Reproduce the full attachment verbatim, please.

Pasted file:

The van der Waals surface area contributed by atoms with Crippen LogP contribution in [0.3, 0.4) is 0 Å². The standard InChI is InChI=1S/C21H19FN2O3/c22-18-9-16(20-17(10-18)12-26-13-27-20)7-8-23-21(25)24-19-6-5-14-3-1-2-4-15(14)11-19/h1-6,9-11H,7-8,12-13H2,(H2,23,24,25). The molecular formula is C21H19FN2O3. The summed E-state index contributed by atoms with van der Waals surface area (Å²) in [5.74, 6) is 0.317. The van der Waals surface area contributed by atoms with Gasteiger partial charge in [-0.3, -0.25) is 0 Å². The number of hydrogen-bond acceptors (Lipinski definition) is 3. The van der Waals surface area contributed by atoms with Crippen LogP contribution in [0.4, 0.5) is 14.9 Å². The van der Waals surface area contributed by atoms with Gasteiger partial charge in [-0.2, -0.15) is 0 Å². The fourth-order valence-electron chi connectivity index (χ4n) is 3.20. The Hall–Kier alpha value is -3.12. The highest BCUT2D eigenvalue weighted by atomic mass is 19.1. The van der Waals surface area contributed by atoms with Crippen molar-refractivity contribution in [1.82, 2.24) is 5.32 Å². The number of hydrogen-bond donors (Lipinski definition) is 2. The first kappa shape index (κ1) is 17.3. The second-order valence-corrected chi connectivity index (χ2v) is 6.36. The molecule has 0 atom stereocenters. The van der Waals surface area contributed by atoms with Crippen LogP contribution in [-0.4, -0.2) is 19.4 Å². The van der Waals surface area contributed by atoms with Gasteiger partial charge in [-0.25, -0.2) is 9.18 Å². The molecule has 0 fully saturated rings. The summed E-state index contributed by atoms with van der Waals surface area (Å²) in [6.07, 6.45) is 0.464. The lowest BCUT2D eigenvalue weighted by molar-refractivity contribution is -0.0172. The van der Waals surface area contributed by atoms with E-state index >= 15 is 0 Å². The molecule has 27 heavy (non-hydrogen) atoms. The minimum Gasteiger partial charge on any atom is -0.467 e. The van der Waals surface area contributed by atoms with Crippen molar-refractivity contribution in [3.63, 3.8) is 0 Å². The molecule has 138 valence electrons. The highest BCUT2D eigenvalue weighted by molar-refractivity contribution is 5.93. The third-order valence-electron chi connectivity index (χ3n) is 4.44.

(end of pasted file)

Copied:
The van der Waals surface area contributed by atoms with Crippen LogP contribution in [0.3, 0.4) is 0 Å². The standard InChI is InChI=1S/C21H19FN2O3/c22-18-9-16(20-17(10-18)12-26-13-27-20)7-8-23-21(25)24-19-6-5-14-3-1-2-4-15(14)11-19/h1-6,9-11H,7-8,12-13H2,(H2,23,24,25). The molecular formula is C21H19FN2O3. The summed E-state index contributed by atoms with van der Waals surface area (Å²) in [5.74, 6) is 0.317. The van der Waals surface area contributed by atoms with Gasteiger partial charge in [-0.3, -0.25) is 0 Å². The number of hydrogen-bond acceptors (Lipinski definition) is 3. The van der Waals surface area contributed by atoms with Crippen LogP contribution in [0.4, 0.5) is 14.9 Å². The van der Waals surface area contributed by atoms with Gasteiger partial charge in [-0.2, -0.15) is 0 Å². The fourth-order valence-electron chi connectivity index (χ4n) is 3.20. The Hall–Kier alpha value is -3.12. The highest BCUT2D eigenvalue weighted by atomic mass is 19.1. The van der Waals surface area contributed by atoms with Crippen molar-refractivity contribution in [1.82, 2.24) is 5.32 Å². The number of hydrogen-bond donors (Lipinski definition) is 2. The first kappa shape index (κ1) is 17.3. The second-order valence-corrected chi connectivity index (χ2v) is 6.36. The molecule has 0 atom stereocenters. The van der Waals surface area contributed by atoms with Crippen LogP contribution in [-0.4, -0.2) is 19.4 Å². The van der Waals surface area contributed by atoms with Gasteiger partial charge in [-0.25, -0.2) is 9.18 Å². The molecule has 0 fully saturated rings. The summed E-state index contributed by atoms with van der Waals surface area (Å²) in [6.07, 6.45) is 0.464. The lowest BCUT2D eigenvalue weighted by molar-refractivity contribution is -0.0172. The van der Waals surface area contributed by atoms with E-state index >= 15 is 0 Å². The molecule has 27 heavy (non-hydrogen) atoms. The minimum Gasteiger partial charge on any atom is -0.467 e. The van der Waals surface area contributed by atoms with Crippen molar-refractivity contribution in [3.63, 3.8) is 0 Å². The molecule has 138 valence electrons. The highest BCUT2D eigenvalue weighted by molar-refractivity contribution is 5.93. The third-order valence-electron chi connectivity index (χ3n) is 4.44.